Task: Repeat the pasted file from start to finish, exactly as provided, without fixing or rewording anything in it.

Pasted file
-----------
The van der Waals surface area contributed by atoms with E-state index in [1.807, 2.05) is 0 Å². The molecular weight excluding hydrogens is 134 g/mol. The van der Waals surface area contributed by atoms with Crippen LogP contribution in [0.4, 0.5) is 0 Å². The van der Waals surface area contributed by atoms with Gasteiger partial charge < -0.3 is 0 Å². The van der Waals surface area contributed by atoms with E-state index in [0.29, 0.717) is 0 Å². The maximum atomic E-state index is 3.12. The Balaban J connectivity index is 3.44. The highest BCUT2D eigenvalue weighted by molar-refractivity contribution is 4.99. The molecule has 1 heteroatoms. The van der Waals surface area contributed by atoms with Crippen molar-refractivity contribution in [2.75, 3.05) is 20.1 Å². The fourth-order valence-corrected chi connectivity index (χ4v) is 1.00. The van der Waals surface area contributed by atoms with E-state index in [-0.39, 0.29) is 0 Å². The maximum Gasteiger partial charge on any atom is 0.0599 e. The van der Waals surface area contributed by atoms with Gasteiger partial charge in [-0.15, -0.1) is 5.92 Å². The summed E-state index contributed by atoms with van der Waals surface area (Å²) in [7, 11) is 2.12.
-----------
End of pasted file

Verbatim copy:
The van der Waals surface area contributed by atoms with E-state index in [1.807, 2.05) is 0 Å². The molecular weight excluding hydrogens is 134 g/mol. The van der Waals surface area contributed by atoms with Crippen LogP contribution in [0.4, 0.5) is 0 Å². The van der Waals surface area contributed by atoms with Gasteiger partial charge < -0.3 is 0 Å². The van der Waals surface area contributed by atoms with E-state index in [0.29, 0.717) is 0 Å². The maximum atomic E-state index is 3.12. The Balaban J connectivity index is 3.44. The highest BCUT2D eigenvalue weighted by molar-refractivity contribution is 4.99. The molecule has 1 heteroatoms. The van der Waals surface area contributed by atoms with Crippen molar-refractivity contribution in [2.75, 3.05) is 20.1 Å². The fourth-order valence-corrected chi connectivity index (χ4v) is 1.00. The van der Waals surface area contributed by atoms with E-state index in [-0.39, 0.29) is 0 Å². The maximum Gasteiger partial charge on any atom is 0.0599 e. The van der Waals surface area contributed by atoms with Gasteiger partial charge in [-0.15, -0.1) is 5.92 Å². The summed E-state index contributed by atoms with van der Waals surface area (Å²) in [7, 11) is 2.12.